Russian influence in the Hungarian far-right subculture

  • The MNA 1989 is in fact only a small and quite isolated fraction of the pro-Russian far-right political scenery in Hungary. The centre of the subculture is the far-right Jobbik party, whose former Foreign Policy Cabinet head MEP Béla Kovács is currently under investigation for espionage against the EU for Russia.
  • Jobbik partly funds and it is closely associated with the revisionist Sixty-Four Counties Youth Movement (HVIM), the paramilitary white supremacist Army of Outlaws (Betyársereg), and another paramilitary organization, the Wolves (Farkasok).
  • The pro-Kremlin stance of Jobbik and its satellite organizations is obvious. In 2015, the HVIM staged a pro-separatist demonstration at the Heroes’ Square in Budapest to thank Alexander Zakharchenko, leader of the self-proclaimed Donetsk People’s Republic for releasing ethnic Hungarian POWs of the Ukrainian Army. The Army of Outlaws praised the Russian anti-terrorism military intervention in Syria along with the battle-readiness of Russian compatriots on its homepage. One of the leaders of the Wolves and member of the Army of Outlaws, and a veteran of the Yugoslav Wars Zsolt Dér postponed joining the fights on behalf of the Russian separatists in Eastern Ukraine because he is currently serving as an assistant to the Vice Speaker of the Hungarian National Assembly Tamás Sneider (a former neo-Nazi), who is delegated by Jobbik.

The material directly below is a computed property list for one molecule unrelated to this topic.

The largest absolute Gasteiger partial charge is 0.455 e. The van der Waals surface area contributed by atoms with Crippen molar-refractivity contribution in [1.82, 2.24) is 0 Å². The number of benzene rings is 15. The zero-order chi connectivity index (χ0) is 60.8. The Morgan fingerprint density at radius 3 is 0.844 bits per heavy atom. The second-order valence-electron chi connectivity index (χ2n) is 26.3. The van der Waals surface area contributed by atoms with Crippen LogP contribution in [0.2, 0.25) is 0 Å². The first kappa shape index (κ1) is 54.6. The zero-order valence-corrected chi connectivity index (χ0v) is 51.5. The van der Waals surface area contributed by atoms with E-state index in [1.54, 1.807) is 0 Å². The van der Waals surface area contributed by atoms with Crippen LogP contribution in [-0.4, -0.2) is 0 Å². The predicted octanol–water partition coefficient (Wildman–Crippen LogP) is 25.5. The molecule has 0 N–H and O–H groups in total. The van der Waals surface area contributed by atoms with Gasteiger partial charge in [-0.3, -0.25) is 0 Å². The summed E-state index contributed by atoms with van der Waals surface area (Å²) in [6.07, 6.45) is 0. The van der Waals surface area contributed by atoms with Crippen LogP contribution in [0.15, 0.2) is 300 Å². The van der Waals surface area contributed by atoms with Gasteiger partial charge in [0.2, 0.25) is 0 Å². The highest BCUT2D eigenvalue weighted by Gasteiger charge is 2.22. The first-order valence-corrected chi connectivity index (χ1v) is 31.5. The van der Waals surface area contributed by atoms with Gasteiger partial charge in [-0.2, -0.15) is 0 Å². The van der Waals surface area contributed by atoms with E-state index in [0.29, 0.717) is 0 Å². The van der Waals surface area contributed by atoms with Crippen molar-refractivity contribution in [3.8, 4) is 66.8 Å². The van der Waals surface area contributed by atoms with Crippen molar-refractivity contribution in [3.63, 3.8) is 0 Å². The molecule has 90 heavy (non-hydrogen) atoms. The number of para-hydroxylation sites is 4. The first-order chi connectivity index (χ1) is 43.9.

Russian destabilization in the CEE

  • Previous country-case studies and analyses of the Political Capital Institute have pointed out similar far-right or far-left radicalization tendencies in other countries as well.